#3. Pollution Becomes a Part of the Landscape
Cities are filthy places filled with filthy people. However, most of them are constantly being cleaned. You see a dirty diaper on the street every now and then, but it's a brand new dirty diaper every day. In the country, no one is there to clean it up. That diaper will stay there until the world's most depressed coyote attempts suicide.
When someone's tractor breaks down, their solution is almost certainly to push it out of the way and get to it later. Within a few months, nature starts to eat it, and now there's a tractor in that spot for the rest of all time. Old combines, plows, tools, trespasser skeletons, cars ... they become landmarks as permanent as trees and home to twice as many wolverines. Most farmers produce as much rusty metal junk as they do food. Plus, every home in the country includes an ancient pump house, barn or shed that is only there for teenage spiders to explore each other's bodies. No one will ever go inside until a horror movie's location scout spots it from the road.
#2. There's No Such Thing as a Vacation
When you live on a farm, you can't leave. It isn't like asking a friend to come over and water your plants. An unmilked cow dies in screaming pain. Unweeded thistles will devour your crops and launch seeds into every neighboring county. Your sprinkler system is watching for your truck to drive away so it can malfunction and turn your garden into a mud wrestling pit.
If you let an egg sit under a chicken over the weekend, its yolk turns from a delicious breakfast into a veiny fetus. Once a week I had to drive a riding lawn mower past the hives of my dad's irritable, lunatic bees, and I still say cracking eggs open was the most stressful job on the farm. Each egg I cracked had a higher and higher chance of dropping a face and placenta into the bowl, and I was raised American, so we only ate face and placenta on Chinese New Year.
The maintenance required to keep a farm going never ends. You can handle it in two ways: hiring workers or breeding workers. People in the country don't have sex with donkeys because it's fun -- they're trying to create centaur children to work their fields. Which brings me to my next point ...
#1. In the Country, All Your Neighbors Are Insane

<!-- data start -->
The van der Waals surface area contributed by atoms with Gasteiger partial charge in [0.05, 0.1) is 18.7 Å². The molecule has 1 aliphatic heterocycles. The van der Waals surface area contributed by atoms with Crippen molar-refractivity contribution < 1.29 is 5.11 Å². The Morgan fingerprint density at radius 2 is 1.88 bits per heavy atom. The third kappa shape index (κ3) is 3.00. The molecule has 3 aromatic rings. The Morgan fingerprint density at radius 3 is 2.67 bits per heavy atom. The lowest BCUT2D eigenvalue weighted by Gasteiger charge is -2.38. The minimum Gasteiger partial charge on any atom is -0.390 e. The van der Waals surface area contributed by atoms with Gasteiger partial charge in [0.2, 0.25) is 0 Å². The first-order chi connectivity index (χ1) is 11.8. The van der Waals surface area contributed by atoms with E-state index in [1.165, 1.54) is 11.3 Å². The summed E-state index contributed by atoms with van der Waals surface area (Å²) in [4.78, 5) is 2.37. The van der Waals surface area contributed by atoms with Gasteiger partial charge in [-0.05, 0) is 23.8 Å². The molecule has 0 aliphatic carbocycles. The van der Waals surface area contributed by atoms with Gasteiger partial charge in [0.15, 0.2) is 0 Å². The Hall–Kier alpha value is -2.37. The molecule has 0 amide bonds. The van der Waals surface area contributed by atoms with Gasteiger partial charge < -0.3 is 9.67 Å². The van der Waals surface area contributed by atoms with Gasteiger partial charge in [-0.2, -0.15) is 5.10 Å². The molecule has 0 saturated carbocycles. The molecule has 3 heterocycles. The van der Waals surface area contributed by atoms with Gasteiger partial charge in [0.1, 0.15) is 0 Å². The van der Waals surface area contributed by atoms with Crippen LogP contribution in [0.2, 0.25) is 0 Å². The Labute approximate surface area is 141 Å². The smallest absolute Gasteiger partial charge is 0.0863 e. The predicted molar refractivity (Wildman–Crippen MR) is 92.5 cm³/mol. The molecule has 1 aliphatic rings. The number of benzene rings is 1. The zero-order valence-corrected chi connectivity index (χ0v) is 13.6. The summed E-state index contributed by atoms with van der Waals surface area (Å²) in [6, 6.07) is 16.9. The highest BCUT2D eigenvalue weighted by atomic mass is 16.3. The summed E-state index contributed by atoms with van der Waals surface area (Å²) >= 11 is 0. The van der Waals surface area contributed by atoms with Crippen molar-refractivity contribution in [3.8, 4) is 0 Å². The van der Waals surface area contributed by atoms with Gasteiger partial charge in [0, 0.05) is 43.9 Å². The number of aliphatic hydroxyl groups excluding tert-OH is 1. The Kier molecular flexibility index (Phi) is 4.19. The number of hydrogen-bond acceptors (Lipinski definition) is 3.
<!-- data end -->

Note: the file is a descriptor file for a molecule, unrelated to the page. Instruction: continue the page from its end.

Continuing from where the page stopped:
No one likes their neighbors. For instance, every time Mexico scores a goal, mine blow an air horn until it's just an ordinary can. But they are infinitely better than the neighbor who pulled a shotgun on me and my brother when we were playing Rambo too close to his cabin. I was 8 and he was 11, and this madman actually shrieked the words, "GET OFF MY PROPERTY!" In a way it was flattering that a grown man saw us and went straight for the shotgun, since despite our headbands and M60-like sticks, we would have run like hell from a lunatic with only a shovel or a kitchen knife.
Wild hermits are unusual, but everyone in the country owns a gun, and like all gun owners they fantasize all day about using them. I wasn't sure why until we got our first solicitor. When it takes them 30 minutes to get to your front door, Jehovah's Witnesses do not take "Suck my balls" as an answer.
I rode the bus with moon-headed children who were by the very literal definition of the word inbred. I got in a fist fight with one of them in fourth grade, and I have a vivid memory of my deadliest karate blows having no effect on his indefinably wrong face. The house nearest to ours had actual booby traps on it. The point is, people don't move away from civilization because they're normal. My parents did it so that when the Soviets dropped ICBMs on us, we would have a defensible compound. From paratroopers? Mutant survivors? I honestly never asked, but we had enough jam and canned corn to outlast their siege.
I learned how to throw a tomahawk before I learned how to throw a football, which was ridiculous since if we were involved in a ranged altercation, there weren't enough people in the state of Oregon to soak up my family's ammunition supply. My folks used to turn off the electricity on weekends to prepare us for a life of self-sustained everything. I had so many knives and spears stashed in tree forts that my version of Home Alone would have been rated NC-17, and my parents thought that was rad. I should have made it clear earlier that when I said, "In the country, all your neighbors are insane," I was mostly talking to the people living next to me.
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